Search tips
Search criteria

Results 1-4 (4)

Clipboard (0)

Select a Filter Below

more »
Year of Publication
Document Types
1.  Is a prostate cancer screening anxiety measure invariant across two different samples of age-appropriate men? 
In order to explore the influence of anxiety on decision–making processes, valid anxiety measures are needed. We evaluated a prostate cancer screening (PCS) anxiety scale that measures anxiety related to the prostate–specific antigen (PSA) test, the digital rectal examination (DRE), and the decision to undergo PCS (PCS-D) using two samples in different settings.
We assessed four psychometric properties of the scale using baseline data from a randomized, controlled decision aid trial (n = 301, private clinic; n = 149, public).
The 3-factor measure had adequate internal consistency reliability, construct validity, and discriminant validity. Confirmatory factor analyses indicated that the 3–factor model did not have adequate fit. When subscales were considered separately, only the 6–item PCS-D anxiety measure had adequate fit and was invariant across clinics.
Our results support the use of a 6–item PCS-D anxiety measure with age-appropriate men in public and private settings. The development of unique anxiety items relating to the PSA test and DRE is still needed.
PMCID: PMC3408324  PMID: 22681782
2.  Validity of a Low Literacy Version of the Decisional Conflict Scale 
Patient education and counseling  2011;85(3):521-524.
To evaluate the psychometric properties of the 4-factor low literacy Decisional Conflict Scale (DCS-LL) with men eligible for prostate cancer screening (PCS).
We used baseline (T0; n = 149) and post-intervention (T2; n = 89) data from a randomized, controlled trial of a PCS decision aid to assess internal consistency reliability and construct, discriminant, and factor validity.
There was evidence of excellent internal consistency reliability (α’s ≥ .80) and fair construct validity (most r’s ≥ .40) for the DCS-LL except for the Supported subscale. The DCS-LL was able to discriminate between men who had decided and those who had not. There was evidence for the original 4-factor model at T0 but exploratory analysis suggested a 3-factor solution at T0 and T2 with Informed and Value Clarity as one factor.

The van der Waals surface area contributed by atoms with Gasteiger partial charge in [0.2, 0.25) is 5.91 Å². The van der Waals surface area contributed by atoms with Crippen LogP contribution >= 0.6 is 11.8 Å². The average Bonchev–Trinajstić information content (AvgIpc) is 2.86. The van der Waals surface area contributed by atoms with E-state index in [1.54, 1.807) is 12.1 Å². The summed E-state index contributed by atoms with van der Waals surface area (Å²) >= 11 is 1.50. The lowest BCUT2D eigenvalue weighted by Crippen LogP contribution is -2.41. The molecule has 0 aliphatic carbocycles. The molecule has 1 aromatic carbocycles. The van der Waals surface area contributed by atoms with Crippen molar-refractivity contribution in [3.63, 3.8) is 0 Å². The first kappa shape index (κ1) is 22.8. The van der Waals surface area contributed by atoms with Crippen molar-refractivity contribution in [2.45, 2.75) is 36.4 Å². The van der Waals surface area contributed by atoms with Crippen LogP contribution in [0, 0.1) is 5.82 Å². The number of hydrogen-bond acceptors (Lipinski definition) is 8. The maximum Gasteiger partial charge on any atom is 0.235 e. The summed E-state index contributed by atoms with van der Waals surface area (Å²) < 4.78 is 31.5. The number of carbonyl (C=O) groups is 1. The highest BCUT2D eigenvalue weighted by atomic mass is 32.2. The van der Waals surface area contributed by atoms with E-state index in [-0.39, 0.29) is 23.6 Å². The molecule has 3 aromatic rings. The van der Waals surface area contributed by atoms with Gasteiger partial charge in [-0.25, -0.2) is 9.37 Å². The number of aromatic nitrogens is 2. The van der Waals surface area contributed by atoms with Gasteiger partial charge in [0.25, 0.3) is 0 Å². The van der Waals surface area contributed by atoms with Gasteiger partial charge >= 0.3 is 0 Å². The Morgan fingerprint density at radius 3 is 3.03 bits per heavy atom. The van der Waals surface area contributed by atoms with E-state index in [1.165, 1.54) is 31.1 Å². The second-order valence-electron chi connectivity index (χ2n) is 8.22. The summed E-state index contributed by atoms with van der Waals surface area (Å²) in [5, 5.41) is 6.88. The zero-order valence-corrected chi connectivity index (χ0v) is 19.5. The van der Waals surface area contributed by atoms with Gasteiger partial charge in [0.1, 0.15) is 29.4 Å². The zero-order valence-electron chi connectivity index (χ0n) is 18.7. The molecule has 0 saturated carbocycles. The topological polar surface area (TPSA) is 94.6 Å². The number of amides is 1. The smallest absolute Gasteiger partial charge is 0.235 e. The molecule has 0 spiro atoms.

For men eligible for PCS, feeling informed and feeling clear about values may not reflect distinct cognitive processes. Feeling supported may not be a factor contributing to uncertainty. Research should address whether current DCS subscales best represent the factors that contribute to uncertainty for PCS and for other screening decisions. Research should also explore the influence of health literacy on the factor structure of the DCS-LL.
PMCID: PMC3121898  PMID: 21300518
decisional conflict; decision making; prostate cancer screening; measurement; validity; psychometrics
3.  Sources of heterogeneity in hepatitis B virus (HBV) seroprevalence estimates from U.S. adult incarcerated populations: A systematic review and meta-regression analysis 
HBV seroprevalence estimates from U.S. incarcerated populations are relatively high. However, the usefulness of these estimates for guiding HBV-related correctional healthcare policy is limited by wide variation in estimates across studies and little understanding of the sources of this variation. The authors systematically reviewed studies indexed from 1975–2005, meeting pre-specified criteria and reporting HBV seroprevalence estimates from U.S. adult incarcerated populations. Using meta-regression techniques, the authors investigated report type, geographical region, serum collection year, facility type, serum source, sampling procedures, sample characteristics, and measurement procedures as potential study-level sources of heterogeneity in prevalence estimates for common HBV seromarkers. In bivariable meta-regression analyses, mean age ≥31 years was strongly associated with increased HBsAg prevalence (POR=2.6), and serum collection year before 1991 was strongly associated with increased prevalence of any positive marker (POR=2.0). Other moderate-to-strong associations were observed, but these were considered less certain because of small numbers of observations, influence of single studies, or potential confounding. Potential sources of heterogeneity should be considered when comparing HBV seroprevalence estimates in adult U.S. incarcerated populations and when developing HBV screening and vaccination protocols in correctional settings.
PMCID: PMC3089417  PMID: 21556292
hepatitis; prison; prisoner health; correctional healthcare; meta-analysis
4.  Heterogeneity in Hepatitis B Virus (HBV) Seroprevalence Estimates from U.S. Adult Incarcerated Populations 
Annals of epidemiology  2009;19(9):647-650.
PMCID: PMC2856929  PMID: 19596205
Hepatitis; Incarceration; Prison; Prisoners; Meta-Analysis

Results 1-4 (4)